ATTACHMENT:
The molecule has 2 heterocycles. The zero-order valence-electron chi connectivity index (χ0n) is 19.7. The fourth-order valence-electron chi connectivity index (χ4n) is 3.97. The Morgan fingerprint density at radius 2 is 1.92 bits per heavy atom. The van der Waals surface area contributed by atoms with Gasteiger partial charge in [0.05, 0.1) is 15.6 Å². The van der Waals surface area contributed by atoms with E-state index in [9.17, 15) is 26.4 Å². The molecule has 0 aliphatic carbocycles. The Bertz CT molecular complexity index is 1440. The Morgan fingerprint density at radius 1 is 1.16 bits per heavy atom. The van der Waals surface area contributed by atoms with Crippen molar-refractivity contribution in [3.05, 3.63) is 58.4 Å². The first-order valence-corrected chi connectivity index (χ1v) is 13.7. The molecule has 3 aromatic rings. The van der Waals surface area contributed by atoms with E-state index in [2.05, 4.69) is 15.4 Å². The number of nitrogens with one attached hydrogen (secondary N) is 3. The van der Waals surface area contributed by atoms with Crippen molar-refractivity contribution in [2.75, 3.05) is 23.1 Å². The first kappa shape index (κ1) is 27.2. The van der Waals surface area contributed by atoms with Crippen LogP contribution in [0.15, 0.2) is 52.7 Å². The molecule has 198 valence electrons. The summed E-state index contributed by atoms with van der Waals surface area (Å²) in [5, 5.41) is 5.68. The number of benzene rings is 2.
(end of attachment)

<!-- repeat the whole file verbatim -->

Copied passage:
The molecule has 2 heterocycles. The zero-order valence-electron chi connectivity index (χ0n) is 19.7. The fourth-order valence-electron chi connectivity index (χ4n) is 3.97. The Morgan fingerprint density at radius 2 is 1.92 bits per heavy atom. The van der Waals surface area contributed by atoms with Gasteiger partial charge in [0.05, 0.1) is 15.6 Å². The van der Waals surface area contributed by atoms with E-state index in [9.17, 15) is 26.4 Å². The molecule has 0 aliphatic carbocycles. The Bertz CT molecular complexity index is 1440. The Morgan fingerprint density at radius 1 is 1.16 bits per heavy atom. The van der Waals surface area contributed by atoms with Crippen molar-refractivity contribution in [3.05, 3.63) is 58.4 Å². The first-order valence-corrected chi connectivity index (χ1v) is 13.7. The molecule has 3 aromatic rings. The van der Waals surface area contributed by atoms with E-state index in [2.05, 4.69) is 15.4 Å². The number of nitrogens with one attached hydrogen (secondary N) is 3. The van der Waals surface area contributed by atoms with Crippen molar-refractivity contribution in [2.75, 3.05) is 23.1 Å². The first kappa shape index (κ1) is 27.2. The van der Waals surface area contributed by atoms with Crippen LogP contribution in [0.15, 0.2) is 52.7 Å². The molecule has 198 valence electrons. The summed E-state index contributed by atoms with van der Waals surface area (Å²) in [5, 5.41) is 5.68. The number of benzene rings is 2.